Jordan IP Development

Jordan, officially the Hashemite Kingdom of Jordan, is an Arab kingdom in Western Asia, on the East Bank of the Jordan River. Jordan is bordered by Saudi Arabia to the east and south, Iraq to the north-east, Syria to the north, Israel, Palestine and the Dead Sea to the west and the Red Sea in its extreme south-west.[5] Jordan has a strategic location at the crossroads of Asia, Africa and Europe.
Jordan joined the World Trade Organization (WTO) in 2000, becoming its 136th member. In 2001, it entered the U.S.-Jordan Free Trade Agreement (FTA).
Novelty requirement in Jordan is absolute novelty. 12-month grace period applies starting from the first worldwide publication. Once an application is filed, it is examined with respect to compliance with the formalities and patentability provided for under the patent law.
An application should be filed within 12 months as of the date of the first filed application in order to claim a priority, or within 12 months as of the date of the first worldwide publication, but without claiming a priority. If a priority is claimed, the Jordanian patent office will not examine the application and they will depends on the examination results in Europe before issuing the acceptance/rejection decision, for limited cases, the Patent Office will depends on the examination results in USA.
Once the application is accepted, the bibliographic data of the subject application will be published in the official gazette, for opposition purposes. Within three months from publication, any interested party may file an opposition against the acceptance of the patent at the Patent Office.
The term of patent protection in Jordan is 20 years as from the filing date, and it is not possible to extend the term of protection. The application is subject to the payment of the prescribed annuity fees starting from the filing year, due at the time of registration. Further annual maintenance fees are payable on each anniversary of the filing date of the application. There is a grace period of six months for late payment of these annual maintenance fees with penalty fees.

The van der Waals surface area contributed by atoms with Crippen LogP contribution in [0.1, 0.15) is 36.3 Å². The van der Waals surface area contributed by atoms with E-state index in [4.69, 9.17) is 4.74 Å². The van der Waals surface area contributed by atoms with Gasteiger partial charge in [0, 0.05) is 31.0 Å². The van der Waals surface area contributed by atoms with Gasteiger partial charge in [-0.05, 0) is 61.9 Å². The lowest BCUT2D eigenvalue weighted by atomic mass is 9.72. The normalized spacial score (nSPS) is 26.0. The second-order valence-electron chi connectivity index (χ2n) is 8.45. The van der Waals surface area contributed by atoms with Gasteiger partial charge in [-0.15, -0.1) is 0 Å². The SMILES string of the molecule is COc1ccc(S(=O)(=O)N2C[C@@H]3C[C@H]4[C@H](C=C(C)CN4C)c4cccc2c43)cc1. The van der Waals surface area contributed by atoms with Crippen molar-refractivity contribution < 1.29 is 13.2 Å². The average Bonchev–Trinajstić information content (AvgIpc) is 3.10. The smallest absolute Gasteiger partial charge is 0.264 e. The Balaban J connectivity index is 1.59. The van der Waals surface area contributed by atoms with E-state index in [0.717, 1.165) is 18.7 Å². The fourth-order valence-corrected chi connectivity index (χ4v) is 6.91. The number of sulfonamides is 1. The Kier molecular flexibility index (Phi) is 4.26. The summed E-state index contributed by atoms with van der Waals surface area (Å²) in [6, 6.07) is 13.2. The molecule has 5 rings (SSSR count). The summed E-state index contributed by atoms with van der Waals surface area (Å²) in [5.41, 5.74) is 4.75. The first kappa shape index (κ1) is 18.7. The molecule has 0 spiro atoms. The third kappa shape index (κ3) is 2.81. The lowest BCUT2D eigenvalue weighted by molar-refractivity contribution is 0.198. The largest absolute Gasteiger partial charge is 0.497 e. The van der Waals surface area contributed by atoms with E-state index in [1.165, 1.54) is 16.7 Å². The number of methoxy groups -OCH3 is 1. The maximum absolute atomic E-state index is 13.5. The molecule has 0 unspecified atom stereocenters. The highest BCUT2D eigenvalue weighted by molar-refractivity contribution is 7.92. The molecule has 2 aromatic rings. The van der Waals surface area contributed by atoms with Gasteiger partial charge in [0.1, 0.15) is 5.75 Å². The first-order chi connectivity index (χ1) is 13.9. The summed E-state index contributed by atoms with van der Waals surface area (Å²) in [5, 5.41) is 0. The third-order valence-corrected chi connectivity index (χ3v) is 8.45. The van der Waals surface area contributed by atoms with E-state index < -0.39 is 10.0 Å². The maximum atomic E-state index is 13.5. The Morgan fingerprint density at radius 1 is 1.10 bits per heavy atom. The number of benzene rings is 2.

Once a trademark application is filed in Jordan, it is examined as to its registrability and existence of prior rights. Trademark applications accepted by the Registrar are published in the Official Gazette. There is a 3-month period open for filing opposition by any party. An opposition to the registration of a trademark should be prosecuted before the Registrar by a lawyer within 3 months as of the date of publication. The opposition case is referred to the High Court of Justice, if not settled before the Registrar, or if either party appeals the Registrar's decision. In the absence of an opposition, the relevant certificate of registration is issued.
A trademark registration according to the new law is valid for 10 years from the date of filing the application or from the priority date renewable for periods of 10 years each. Trademarks that have already been filed or registered before December 1, 1999, will remain valid according to the old law they shall be renewed every 10 years. The new trademark law provides for a one-year period for the late renewal of a trademark. If a trademark registration is not renewed within the grace period as of the date of expiration, it will be canceled automatically.
The owner of a lapsed mark due to non-renewal has the exclusive right to re-file the same trademark within one year from the expiry date. Any other interested party may file the same trademark after the expiry of another year.
Jordan is a member of the Berne Convention for the Protection of Literary and Artistic Works. Its copyright protection covers original works of literature, art and science. This includes works of art expressed in writing, sound, drawing, photography and motion, such as books, speeches, plays, musical compositions, films, applied art, 3-D works and computer software.
Jordanian publishers seeking protection of copyrightable works have to deposit four copies of the work with the National Library at the Ministry of Culture. The duration of protection for copyrighted material is the lifetime of the author plus 50 years following his/her death. The rights of performers and producers of phonograms shall be protected for 50 years, while the rights of broadcasting organizations shall be protected for 20 years.
The Ministry of Culture reserves the right to allow publication of the work of art, if the copyright holder has not done so, or if heirs do not publish it within 6 months of being informed to do so in writing.

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